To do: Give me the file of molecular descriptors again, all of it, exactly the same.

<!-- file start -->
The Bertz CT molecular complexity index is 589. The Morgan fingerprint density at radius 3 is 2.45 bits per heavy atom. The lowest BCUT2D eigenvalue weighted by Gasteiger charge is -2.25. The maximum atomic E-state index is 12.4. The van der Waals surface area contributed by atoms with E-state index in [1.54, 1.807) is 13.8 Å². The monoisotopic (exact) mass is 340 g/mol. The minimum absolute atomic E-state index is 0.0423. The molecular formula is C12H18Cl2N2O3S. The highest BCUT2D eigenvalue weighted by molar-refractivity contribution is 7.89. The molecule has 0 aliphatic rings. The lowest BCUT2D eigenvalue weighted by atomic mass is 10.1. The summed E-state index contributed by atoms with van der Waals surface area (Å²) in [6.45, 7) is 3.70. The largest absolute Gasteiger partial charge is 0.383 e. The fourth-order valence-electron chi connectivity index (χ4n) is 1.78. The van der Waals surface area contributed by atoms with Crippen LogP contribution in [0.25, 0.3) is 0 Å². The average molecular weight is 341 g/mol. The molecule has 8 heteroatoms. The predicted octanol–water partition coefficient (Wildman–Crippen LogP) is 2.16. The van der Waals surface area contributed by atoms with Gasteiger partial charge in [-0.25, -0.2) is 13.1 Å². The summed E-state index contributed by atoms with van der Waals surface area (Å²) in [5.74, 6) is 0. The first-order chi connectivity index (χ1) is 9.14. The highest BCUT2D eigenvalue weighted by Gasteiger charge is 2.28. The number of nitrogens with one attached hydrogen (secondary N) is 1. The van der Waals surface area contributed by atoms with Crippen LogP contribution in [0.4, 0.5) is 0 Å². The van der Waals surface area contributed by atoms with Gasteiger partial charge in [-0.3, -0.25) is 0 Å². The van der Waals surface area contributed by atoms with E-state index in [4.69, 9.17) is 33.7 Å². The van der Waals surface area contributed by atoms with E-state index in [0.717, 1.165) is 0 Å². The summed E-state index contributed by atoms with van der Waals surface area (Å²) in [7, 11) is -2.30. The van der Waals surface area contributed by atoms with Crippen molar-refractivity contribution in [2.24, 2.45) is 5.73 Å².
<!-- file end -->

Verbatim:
The Bertz CT molecular complexity index is 589. The Morgan fingerprint density at radius 3 is 2.45 bits per heavy atom. The lowest BCUT2D eigenvalue weighted by Gasteiger charge is -2.25. The maximum atomic E-state index is 12.4. The van der Waals surface area contributed by atoms with E-state index in [1.54, 1.807) is 13.8 Å². The monoisotopic (exact) mass is 340 g/mol. The minimum absolute atomic E-state index is 0.0423. The molecular formula is C12H18Cl2N2O3S. The highest BCUT2D eigenvalue weighted by molar-refractivity contribution is 7.89. The molecule has 0 aliphatic rings. The lowest BCUT2D eigenvalue weighted by atomic mass is 10.1. The summed E-state index contributed by atoms with van der Waals surface area (Å²) in [6.45, 7) is 3.70. The largest absolute Gasteiger partial charge is 0.383 e. The fourth-order valence-electron chi connectivity index (χ4n) is 1.78. The van der Waals surface area contributed by atoms with Crippen LogP contribution in [0.25, 0.3) is 0 Å². The average molecular weight is 341 g/mol. The molecule has 8 heteroatoms. The predicted octanol–water partition coefficient (Wildman–Crippen LogP) is 2.16. The van der Waals surface area contributed by atoms with Gasteiger partial charge in [-0.25, -0.2) is 13.1 Å². The summed E-state index contributed by atoms with van der Waals surface area (Å²) in [5.74, 6) is 0. The first-order chi connectivity index (χ1) is 9.14. The highest BCUT2D eigenvalue weighted by Gasteiger charge is 2.28. The number of nitrogens with one attached hydrogen (secondary N) is 1. The van der Waals surface area contributed by atoms with Crippen LogP contribution in [0.4, 0.5) is 0 Å². The van der Waals surface area contributed by atoms with Gasteiger partial charge in [-0.3, -0.25) is 0 Å². The van der Waals surface area contributed by atoms with E-state index in [4.69, 9.17) is 33.7 Å². The van der Waals surface area contributed by atoms with E-state index in [0.717, 1.165) is 0 Å². The summed E-state index contributed by atoms with van der Waals surface area (Å²) in [7, 11) is -2.30. The van der Waals surface area contributed by atoms with Crippen molar-refractivity contribution in [2.24, 2.45) is 5.73 Å².